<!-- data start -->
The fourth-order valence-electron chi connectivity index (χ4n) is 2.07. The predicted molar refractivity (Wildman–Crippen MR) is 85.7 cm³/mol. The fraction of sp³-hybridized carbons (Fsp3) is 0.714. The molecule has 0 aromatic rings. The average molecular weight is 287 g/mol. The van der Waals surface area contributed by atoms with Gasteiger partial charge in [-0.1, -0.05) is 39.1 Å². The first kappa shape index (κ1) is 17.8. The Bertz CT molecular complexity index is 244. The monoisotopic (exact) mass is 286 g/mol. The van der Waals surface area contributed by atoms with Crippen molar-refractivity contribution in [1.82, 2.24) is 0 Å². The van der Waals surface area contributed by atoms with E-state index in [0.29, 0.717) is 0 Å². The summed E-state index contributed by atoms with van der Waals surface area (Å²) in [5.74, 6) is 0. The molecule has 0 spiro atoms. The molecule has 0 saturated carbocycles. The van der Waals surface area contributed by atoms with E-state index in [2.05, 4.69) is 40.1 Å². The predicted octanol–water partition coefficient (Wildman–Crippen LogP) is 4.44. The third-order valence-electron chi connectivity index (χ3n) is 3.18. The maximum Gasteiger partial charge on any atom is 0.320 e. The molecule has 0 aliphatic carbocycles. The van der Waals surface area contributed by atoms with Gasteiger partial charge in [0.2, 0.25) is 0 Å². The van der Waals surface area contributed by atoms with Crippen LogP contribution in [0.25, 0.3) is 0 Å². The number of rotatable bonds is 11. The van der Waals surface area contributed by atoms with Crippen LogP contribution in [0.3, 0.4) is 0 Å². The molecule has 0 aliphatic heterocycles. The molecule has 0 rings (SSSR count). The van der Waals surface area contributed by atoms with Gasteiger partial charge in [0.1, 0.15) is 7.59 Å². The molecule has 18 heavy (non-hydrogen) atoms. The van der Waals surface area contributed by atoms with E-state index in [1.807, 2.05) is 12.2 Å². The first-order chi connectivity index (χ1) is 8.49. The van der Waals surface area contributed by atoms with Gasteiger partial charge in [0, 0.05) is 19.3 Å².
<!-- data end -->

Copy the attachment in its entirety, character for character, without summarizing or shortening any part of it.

The fourth-order valence-electron chi connectivity index (χ4n) is 2.07. The predicted molar refractivity (Wildman–Crippen MR) is 85.7 cm³/mol. The fraction of sp³-hybridized carbons (Fsp3) is 0.714. The molecule has 0 aromatic rings. The average molecular weight is 287 g/mol. The van der Waals surface area contributed by atoms with Gasteiger partial charge in [-0.1, -0.05) is 39.1 Å². The first kappa shape index (κ1) is 17.8. The Bertz CT molecular complexity index is 244. The monoisotopic (exact) mass is 286 g/mol. The van der Waals surface area contributed by atoms with Crippen molar-refractivity contribution in [1.82, 2.24) is 0 Å². The van der Waals surface area contributed by atoms with E-state index in [0.29, 0.717) is 0 Å². The summed E-state index contributed by atoms with van der Waals surface area (Å²) in [5.74, 6) is 0. The molecule has 0 spiro atoms. The molecule has 0 saturated carbocycles. The van der Waals surface area contributed by atoms with E-state index in [2.05, 4.69) is 40.1 Å². The predicted octanol–water partition coefficient (Wildman–Crippen LogP) is 4.44. The third-order valence-electron chi connectivity index (χ3n) is 3.18. The maximum Gasteiger partial charge on any atom is 0.320 e. The molecule has 0 aliphatic carbocycles. The van der Waals surface area contributed by atoms with Gasteiger partial charge in [0.2, 0.25) is 0 Å². The van der Waals surface area contributed by atoms with Crippen LogP contribution in [0.25, 0.3) is 0 Å². The number of rotatable bonds is 11. The van der Waals surface area contributed by atoms with Crippen LogP contribution in [0.3, 0.4) is 0 Å². The molecule has 0 aliphatic heterocycles. The molecule has 0 rings (SSSR count). The van der Waals surface area contributed by atoms with Gasteiger partial charge in [0.1, 0.15) is 7.59 Å². The molecule has 18 heavy (non-hydrogen) atoms. The van der Waals surface area contributed by atoms with E-state index in [1.807, 2.05) is 12.2 Å². The first-order chi connectivity index (χ1) is 8.49. The van der Waals surface area contributed by atoms with Gasteiger partial charge in [0, 0.05) is 19.3 Å².